Gary Clyde Hufbauer’s article, “Sanctions Sometimes Succeed: But No All-Purpose Cure,” is a nuanced and instructive assessment of the effectiveness of economic sanctions. Relying on Hufbauer et. al’s seminal compilation of sanctions data from the 20th and 21st centuries, Hufbauer argues that while states’ use of sanctions as a tool of coercive diplomacy has increased in recent memory, sanctions are still only likely to be successful (based on Hufbauer’s definition) approximately one-third of the time. His analysis should provide policymakers eager to use economic sanctions with an appropriate degree of skepticism.
While Hufbauer is correct that sanctions can be difficult to employ effectively, what his broad stroke analysis does not cover in sufficient detail—and what is particularly interesting to contemporary U.S. policymakers—is whether the sanctions developed and employed since 2005 are substantively different from, and more effective than, prior types of economic punishment. Since 2005, the U.S. Department of the Treasury has employed a series of innovative sanctions—primarily against Russia and Iran—that seek to use the United States’ position as a financial and technological hub to bring pressure to bear on target states. These sanctions do offer policymakers a greater ability to pressure countries such as Iran and Russia, but they also suffer from significant limitations, and policymakers should be cognizant of these limits before rushing to employ them.
A New Sanctions Toolkit for the 21st Century
While Hufbauer usefully divides the historical record of sanctions employment into a period from 1914-1969 and a period from 1970-2014, this differentiation does not fully capture what contemporary policymakers are most concerned about: Whether new types of economic sanctions—employed against rogue actors since 2005—are more effective than previous methods of economic coercion.
In 2005, the United States began employing significantly more sophisticated types of economic sanctions. Using the importance of the dollar in the world financial system, private firms’ concern with their business reputations, and the fact that the United States is the hub for many key technologies necessary for the development of industries in other countries, the United States found new ways to pressure rogue actors and to avoid problems that have historically prevented sanctions from achieving their goals.
In the case of Iran, for example, the United States used its position as the financial capital of the world—and one of its largest markets—to essentially force European and Asian companies to stop doing business with Iran. The United States Department of the Treasury threatened those companies with a choice: Either they could do business in U.S. financial markets (and have access to U.S. dollars for transactional purposes) or they could do business in Iran, but not both. Unsurprisingly, many firms shuttered their business operations in Iran, thus increasing the economic pressure on the country. This ability to impose what many European and Asian countries argued were extraterritorial sanctions helped prevent Iran from easily finding alternative trade and financing partners, and thus from avoiding increased economic pain.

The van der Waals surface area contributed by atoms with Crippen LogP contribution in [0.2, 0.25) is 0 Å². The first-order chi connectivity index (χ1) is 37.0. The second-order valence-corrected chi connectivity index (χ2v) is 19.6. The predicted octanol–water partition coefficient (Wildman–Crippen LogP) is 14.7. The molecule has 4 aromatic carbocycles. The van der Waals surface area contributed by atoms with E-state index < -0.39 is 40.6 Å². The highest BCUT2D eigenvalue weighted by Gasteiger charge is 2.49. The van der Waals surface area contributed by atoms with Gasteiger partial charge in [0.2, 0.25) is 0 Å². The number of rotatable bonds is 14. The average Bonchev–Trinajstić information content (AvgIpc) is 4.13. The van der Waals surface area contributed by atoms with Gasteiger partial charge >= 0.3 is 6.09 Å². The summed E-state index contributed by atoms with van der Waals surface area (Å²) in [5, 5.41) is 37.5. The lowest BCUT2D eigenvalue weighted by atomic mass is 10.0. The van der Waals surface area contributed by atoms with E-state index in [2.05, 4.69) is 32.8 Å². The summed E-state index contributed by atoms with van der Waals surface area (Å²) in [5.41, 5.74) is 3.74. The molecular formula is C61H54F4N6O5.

Likewise, in the case of Russia, the United States has imposed sophisticated new sanctions that target Russia’s ability to refinance its massive external debt, as well as prevent Russia from developing key energy resources over the medium to long term. These new sanctions move significantly beyond simple prohibitions on transactions with rogue actors and trade embargoes. Rather, policymakers at the Treasury Department actively tried to develop sanctions that would directly impact Russian President Vladimir Putin’s inner circle, notably by sanctioning those companies owned by Putin’s confidantes. These new sanctions also leverage a key advantage enjoyed by the United States: Technological superiority. A significant component of these sanctions prevents U.S. energy companies from providing cutting-edge technologies (either through export or partnership) to Russian firms that would help those firms develop difficult-to-reach oil resources (such as shale, offshore, and Artic resources). Like the sanctions imposed on Iran, these new sanctions attempt to avoid many of the pitfalls associated with prior uses of coercive diplomacy. For example, they are more targeted at decision-making elites in Russia and they leverage key U.S. economic advantages.